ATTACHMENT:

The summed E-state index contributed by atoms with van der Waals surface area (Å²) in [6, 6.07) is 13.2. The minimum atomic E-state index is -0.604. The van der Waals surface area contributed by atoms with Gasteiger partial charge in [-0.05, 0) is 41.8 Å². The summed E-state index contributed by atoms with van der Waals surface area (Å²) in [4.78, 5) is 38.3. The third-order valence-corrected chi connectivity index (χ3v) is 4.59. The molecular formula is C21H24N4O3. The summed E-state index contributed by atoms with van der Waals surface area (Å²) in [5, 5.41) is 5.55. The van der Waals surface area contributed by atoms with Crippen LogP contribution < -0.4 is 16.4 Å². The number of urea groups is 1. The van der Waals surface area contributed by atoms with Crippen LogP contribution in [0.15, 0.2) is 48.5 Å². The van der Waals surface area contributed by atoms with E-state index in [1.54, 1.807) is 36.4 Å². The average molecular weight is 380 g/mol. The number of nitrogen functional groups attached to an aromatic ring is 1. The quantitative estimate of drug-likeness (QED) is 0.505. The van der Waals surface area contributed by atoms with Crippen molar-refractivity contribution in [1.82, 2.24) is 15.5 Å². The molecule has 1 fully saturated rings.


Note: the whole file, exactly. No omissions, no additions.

The summed E-state index contributed by atoms with van der Waals surface area (Å²) in [6, 6.07) is 13.2. The minimum atomic E-state index is -0.604. The van der Waals surface area contributed by atoms with Gasteiger partial charge in [-0.05, 0) is 41.8 Å². The summed E-state index contributed by atoms with van der Waals surface area (Å²) in [4.78, 5) is 38.3. The third-order valence-corrected chi connectivity index (χ3v) is 4.59. The molecular formula is C21H24N4O3. The summed E-state index contributed by atoms with van der Waals surface area (Å²) in [5, 5.41) is 5.55. The van der Waals surface area contributed by atoms with Crippen LogP contribution < -0.4 is 16.4 Å². The number of urea groups is 1. The van der Waals surface area contributed by atoms with Crippen LogP contribution in [0.15, 0.2) is 48.5 Å². The van der Waals surface area contributed by atoms with E-state index in [1.54, 1.807) is 36.4 Å². The average molecular weight is 380 g/mol. The number of nitrogen functional groups attached to an aromatic ring is 1. The quantitative estimate of drug-likeness (QED) is 0.505. The van der Waals surface area contributed by atoms with Crippen molar-refractivity contribution in [1.82, 2.24) is 15.5 Å². The molecule has 1 fully saturated rings.